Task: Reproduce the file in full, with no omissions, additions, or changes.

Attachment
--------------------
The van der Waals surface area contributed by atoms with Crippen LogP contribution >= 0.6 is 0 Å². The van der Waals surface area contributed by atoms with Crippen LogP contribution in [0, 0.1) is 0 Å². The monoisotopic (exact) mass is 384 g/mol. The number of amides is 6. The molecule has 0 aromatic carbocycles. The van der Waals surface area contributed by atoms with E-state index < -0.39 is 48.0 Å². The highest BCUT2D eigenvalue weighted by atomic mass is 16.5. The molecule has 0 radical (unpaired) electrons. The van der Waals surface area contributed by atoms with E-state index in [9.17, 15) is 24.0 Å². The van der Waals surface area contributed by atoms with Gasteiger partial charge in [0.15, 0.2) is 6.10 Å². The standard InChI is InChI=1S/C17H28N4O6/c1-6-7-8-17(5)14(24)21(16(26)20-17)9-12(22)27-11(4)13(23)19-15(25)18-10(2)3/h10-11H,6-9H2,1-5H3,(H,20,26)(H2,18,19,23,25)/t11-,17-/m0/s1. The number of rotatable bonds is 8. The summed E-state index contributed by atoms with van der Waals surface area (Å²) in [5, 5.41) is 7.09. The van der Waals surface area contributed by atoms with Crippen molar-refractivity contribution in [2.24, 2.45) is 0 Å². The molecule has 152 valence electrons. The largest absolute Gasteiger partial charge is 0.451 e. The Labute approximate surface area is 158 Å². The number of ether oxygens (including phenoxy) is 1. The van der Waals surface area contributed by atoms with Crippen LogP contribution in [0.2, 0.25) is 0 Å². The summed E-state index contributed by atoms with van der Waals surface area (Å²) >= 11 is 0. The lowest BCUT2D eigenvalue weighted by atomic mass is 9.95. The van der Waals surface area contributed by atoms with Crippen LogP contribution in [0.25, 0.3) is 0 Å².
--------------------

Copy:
The van der Waals surface area contributed by atoms with Crippen LogP contribution >= 0.6 is 0 Å². The van der Waals surface area contributed by atoms with Crippen LogP contribution in [0, 0.1) is 0 Å². The monoisotopic (exact) mass is 384 g/mol. The number of amides is 6. The molecule has 0 aromatic carbocycles. The van der Waals surface area contributed by atoms with E-state index < -0.39 is 48.0 Å². The highest BCUT2D eigenvalue weighted by atomic mass is 16.5. The molecule has 0 radical (unpaired) electrons. The van der Waals surface area contributed by atoms with E-state index in [9.17, 15) is 24.0 Å². The van der Waals surface area contributed by atoms with Gasteiger partial charge in [0.15, 0.2) is 6.10 Å². The standard InChI is InChI=1S/C17H28N4O6/c1-6-7-8-17(5)14(24)21(16(26)20-17)9-12(22)27-11(4)13(23)19-15(25)18-10(2)3/h10-11H,6-9H2,1-5H3,(H,20,26)(H2,18,19,23,25)/t11-,17-/m0/s1. The number of rotatable bonds is 8. The summed E-state index contributed by atoms with van der Waals surface area (Å²) in [5, 5.41) is 7.09. The van der Waals surface area contributed by atoms with Crippen molar-refractivity contribution in [2.24, 2.45) is 0 Å². The molecule has 152 valence electrons. The largest absolute Gasteiger partial charge is 0.451 e. The Labute approximate surface area is 158 Å². The number of ether oxygens (including phenoxy) is 1. The van der Waals surface area contributed by atoms with Crippen LogP contribution in [0.2, 0.25) is 0 Å². The summed E-state index contributed by atoms with van der Waals surface area (Å²) >= 11 is 0. The lowest BCUT2D eigenvalue weighted by atomic mass is 9.95. The van der Waals surface area contributed by atoms with Crippen LogP contribution in [0.25, 0.3) is 0 Å².